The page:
I then saw a warehouse job on Indeed and applied online for that. I was not asked on the application form if I had any convictions, nor was I asked at the two stage interview. I spoke mainly of my current employment and what I did there, at no point did they ask me about convictions so I didn't disclose them. I was offered the job and took it. I gave a weeks notice at my kitchen job and started in August 2017 and I am still currently working there to this day. The pay isn't brilliant (minimum wage+overtime opportunities) but at least it's steady money.

I hope you find something, best thing to do is to try and get any job no matter how much you dislike it, just get on the ladder. Kitchen work is a good stepping stone. Not all employers ask about convictions as I found out. Keep trying I'm sure something will come around. You will gain more knowledge of what is required the more interviews you attend, they aren't all the same. Some are more in-depth than others, just tell them what they want to hear, don't reveal more than is necessary.

Good luck













Hi
First congratulation on your approach as it is similar to mine and I also did find Probation and the PPU did not like this type of approach. For my time 'away' I wrote the location was varied due to relocating and the roles / education I did. All true if you think about it.
After applying for circa 2000 roles with many interviews and offers I have found the declaration is always the barrier. My ex-probation officer always decided to blame my approach rather than the method he taught which as an ex-recruiter, I knew was inappropriate.
It was not my experience or skill set that hindered me it was a having committed a sex-offence. (Paid for sex with a working lady who I found out much later was under 18)
Finally the PPU stated I could not accept one part time role, escorting people around new homes for sale because I could meet families!!!
Having been classed as low risk, found unsuitable to attend any sex offender courses - inside prison or by Probation Services - I know it is just that my sentence will never end.
Keep safe and enjoy your working future.

Learn from yesterday, live for today, hope is for tomorrow else what is left if you remove a mans hope.
Harmless
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Hockerill - 12 Nov 19 10:40 AM
Good morning all,

I was released from prison 6 months ago and have moved to a new area just south of Manchester. I am desperately looking to find work and will do anything, however my conviction for sexual offences is providing a real barrier, along with the "gap" in my CV of 5+ years, as this is always the first question I am asked. Does anyone know of employers in the NW who actively take on people convicted of sexual offences.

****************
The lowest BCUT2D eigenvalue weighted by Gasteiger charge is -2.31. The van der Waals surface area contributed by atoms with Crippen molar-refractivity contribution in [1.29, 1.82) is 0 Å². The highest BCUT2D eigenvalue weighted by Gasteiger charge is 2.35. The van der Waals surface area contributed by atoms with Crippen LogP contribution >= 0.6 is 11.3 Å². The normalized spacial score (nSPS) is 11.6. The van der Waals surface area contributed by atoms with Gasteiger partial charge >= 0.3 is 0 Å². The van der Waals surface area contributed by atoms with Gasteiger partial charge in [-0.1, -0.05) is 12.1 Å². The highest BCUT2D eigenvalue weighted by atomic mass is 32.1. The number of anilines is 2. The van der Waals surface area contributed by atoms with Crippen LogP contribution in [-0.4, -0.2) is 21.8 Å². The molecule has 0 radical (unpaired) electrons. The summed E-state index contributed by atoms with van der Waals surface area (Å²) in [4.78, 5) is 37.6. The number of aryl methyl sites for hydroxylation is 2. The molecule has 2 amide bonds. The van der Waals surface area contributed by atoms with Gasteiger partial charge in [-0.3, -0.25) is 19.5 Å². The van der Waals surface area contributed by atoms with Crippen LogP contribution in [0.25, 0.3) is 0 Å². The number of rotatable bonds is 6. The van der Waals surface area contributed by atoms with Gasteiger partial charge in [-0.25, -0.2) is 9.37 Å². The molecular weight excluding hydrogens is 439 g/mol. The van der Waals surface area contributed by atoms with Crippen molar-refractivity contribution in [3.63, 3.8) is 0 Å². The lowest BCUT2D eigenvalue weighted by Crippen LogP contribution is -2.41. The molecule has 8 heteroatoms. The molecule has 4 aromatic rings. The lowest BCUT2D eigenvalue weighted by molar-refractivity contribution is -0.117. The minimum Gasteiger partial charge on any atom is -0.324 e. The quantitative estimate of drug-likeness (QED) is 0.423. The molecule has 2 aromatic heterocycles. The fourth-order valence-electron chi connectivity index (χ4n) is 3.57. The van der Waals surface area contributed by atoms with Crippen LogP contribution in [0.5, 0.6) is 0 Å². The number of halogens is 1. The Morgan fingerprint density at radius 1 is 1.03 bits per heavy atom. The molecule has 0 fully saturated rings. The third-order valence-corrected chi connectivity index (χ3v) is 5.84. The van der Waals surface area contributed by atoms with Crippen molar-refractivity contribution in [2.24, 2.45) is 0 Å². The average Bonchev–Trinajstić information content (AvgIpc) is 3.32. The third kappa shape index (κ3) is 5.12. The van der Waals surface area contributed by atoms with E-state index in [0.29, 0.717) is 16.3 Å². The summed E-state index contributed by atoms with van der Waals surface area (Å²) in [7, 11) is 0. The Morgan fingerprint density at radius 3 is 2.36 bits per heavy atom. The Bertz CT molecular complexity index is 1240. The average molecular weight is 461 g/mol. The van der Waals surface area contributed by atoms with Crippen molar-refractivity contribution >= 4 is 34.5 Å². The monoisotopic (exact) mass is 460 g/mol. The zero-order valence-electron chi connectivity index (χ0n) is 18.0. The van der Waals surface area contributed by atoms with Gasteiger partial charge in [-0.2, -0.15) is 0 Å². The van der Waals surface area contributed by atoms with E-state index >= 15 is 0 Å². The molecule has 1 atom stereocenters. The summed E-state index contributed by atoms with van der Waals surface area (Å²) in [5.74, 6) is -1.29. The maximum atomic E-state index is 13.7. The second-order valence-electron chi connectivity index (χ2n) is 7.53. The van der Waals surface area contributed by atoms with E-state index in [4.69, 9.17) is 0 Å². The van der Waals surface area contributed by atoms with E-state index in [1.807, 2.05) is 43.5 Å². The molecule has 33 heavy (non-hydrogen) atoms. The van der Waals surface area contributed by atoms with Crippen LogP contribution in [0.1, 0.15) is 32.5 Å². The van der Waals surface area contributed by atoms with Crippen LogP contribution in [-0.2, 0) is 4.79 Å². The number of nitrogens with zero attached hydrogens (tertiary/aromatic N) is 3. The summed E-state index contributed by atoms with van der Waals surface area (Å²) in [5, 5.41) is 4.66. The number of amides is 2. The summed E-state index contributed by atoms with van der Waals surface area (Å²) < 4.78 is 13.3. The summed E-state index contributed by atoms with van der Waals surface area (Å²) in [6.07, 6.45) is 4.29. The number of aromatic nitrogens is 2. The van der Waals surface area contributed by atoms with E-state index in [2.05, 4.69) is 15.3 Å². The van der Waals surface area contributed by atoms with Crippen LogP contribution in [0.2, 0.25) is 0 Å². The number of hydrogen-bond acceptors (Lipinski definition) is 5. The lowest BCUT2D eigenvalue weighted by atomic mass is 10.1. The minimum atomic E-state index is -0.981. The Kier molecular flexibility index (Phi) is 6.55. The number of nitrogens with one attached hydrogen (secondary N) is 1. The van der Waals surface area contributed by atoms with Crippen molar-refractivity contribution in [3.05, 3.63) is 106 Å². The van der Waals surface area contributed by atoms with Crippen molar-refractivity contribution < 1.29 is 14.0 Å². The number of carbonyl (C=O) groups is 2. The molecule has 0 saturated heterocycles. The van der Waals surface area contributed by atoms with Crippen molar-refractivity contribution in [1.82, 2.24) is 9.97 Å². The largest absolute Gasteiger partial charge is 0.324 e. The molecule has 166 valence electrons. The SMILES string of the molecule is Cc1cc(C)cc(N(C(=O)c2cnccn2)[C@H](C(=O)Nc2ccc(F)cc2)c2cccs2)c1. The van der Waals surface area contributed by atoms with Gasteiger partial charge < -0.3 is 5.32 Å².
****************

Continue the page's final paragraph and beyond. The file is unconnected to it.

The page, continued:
Regards,

Hockerill

Say you were self-employed for however long.

Your life, your rules.



JASB
JASB
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Harmless - 9 Dec 19 10:06 AM
Hockerill - 12 Nov 19 10:40 AM
Good morning all,

I was released from prison 6 months ago and have moved to a new area just south of Manchester. I am desperately looking to find work and will do anything, however my conviction for sexual offences is providing a real barrier, along with the "gap" in my CV of 5+ years, as this is always the first question I am asked. Does anyone know of employers in the NW who actively take on people convicted of sexual offences.

Regards,

Hockerill

Say you were self-employed for however long.

Your life, your rules.



Hi
Understand your approach but there is a catch when asked for more details.
If successful when asked for your tax code by HR this will show you haven't and so can get immediately dismissed for misleading / incorrect information being provided.
For clarity I am HR  experience.




Learn from yesterday, live for today, hope is for tomorrow else what is left if you remove a mans hope.
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Harmless - 9 Dec 19 10:06 AM
Hockerill - 12 Nov 19 10:40 AM
Good morning all,

I was released from prison 6 months ago and have moved to a new area just south of Manchester. I am desperately looking to find work and will do anything, however my conviction for sexual offences is providing a real barrier, along with the "gap" in my CV of 5+ years, as this is always the first question I am asked. Does anyone know of employers in the NW who actively take on people convicted of sexual offences.

Regards,

Hockerill

Say you were self-employed for however long.

Your life, your rules.



I moved from Manchester for this reason (images x 18), even though I had disclosed the offence and it was my only offence (at the time) I was turned down by every company I apprached.
GO